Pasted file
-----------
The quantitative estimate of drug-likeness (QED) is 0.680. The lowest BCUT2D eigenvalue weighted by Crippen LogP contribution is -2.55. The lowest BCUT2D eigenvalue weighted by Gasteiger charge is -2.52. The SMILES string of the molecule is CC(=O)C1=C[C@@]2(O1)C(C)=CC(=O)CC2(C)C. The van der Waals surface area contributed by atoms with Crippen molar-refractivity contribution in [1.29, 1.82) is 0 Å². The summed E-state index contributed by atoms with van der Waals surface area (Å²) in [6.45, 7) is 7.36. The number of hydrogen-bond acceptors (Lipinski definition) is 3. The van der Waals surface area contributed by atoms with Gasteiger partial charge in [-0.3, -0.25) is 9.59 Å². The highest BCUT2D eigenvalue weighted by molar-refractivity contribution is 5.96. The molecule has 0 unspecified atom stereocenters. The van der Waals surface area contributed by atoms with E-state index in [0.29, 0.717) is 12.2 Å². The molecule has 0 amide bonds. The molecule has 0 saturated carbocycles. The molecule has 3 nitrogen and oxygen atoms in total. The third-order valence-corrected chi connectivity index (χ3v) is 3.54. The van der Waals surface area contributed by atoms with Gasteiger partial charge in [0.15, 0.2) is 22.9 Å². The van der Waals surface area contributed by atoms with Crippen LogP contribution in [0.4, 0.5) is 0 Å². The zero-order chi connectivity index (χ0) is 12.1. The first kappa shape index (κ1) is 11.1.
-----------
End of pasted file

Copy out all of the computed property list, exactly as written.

The quantitative estimate of drug-likeness (QED) is 0.680. The lowest BCUT2D eigenvalue weighted by Crippen LogP contribution is -2.55. The lowest BCUT2D eigenvalue weighted by Gasteiger charge is -2.52. The SMILES string of the molecule is CC(=O)C1=C[C@@]2(O1)C(C)=CC(=O)CC2(C)C. The van der Waals surface area contributed by atoms with Crippen molar-refractivity contribution in [1.29, 1.82) is 0 Å². The summed E-state index contributed by atoms with van der Waals surface area (Å²) in [6.45, 7) is 7.36. The number of hydrogen-bond acceptors (Lipinski definition) is 3. The van der Waals surface area contributed by atoms with Gasteiger partial charge in [-0.3, -0.25) is 9.59 Å². The highest BCUT2D eigenvalue weighted by molar-refractivity contribution is 5.96. The molecule has 0 unspecified atom stereocenters. The van der Waals surface area contributed by atoms with E-state index in [0.29, 0.717) is 12.2 Å². The molecule has 0 amide bonds. The molecule has 0 saturated carbocycles. The molecule has 3 nitrogen and oxygen atoms in total. The third-order valence-corrected chi connectivity index (χ3v) is 3.54. The van der Waals surface area contributed by atoms with Gasteiger partial charge in [0.15, 0.2) is 22.9 Å². The van der Waals surface area contributed by atoms with Crippen LogP contribution in [0.4, 0.5) is 0 Å². The zero-order chi connectivity index (χ0) is 12.1. The first kappa shape index (κ1) is 11.1.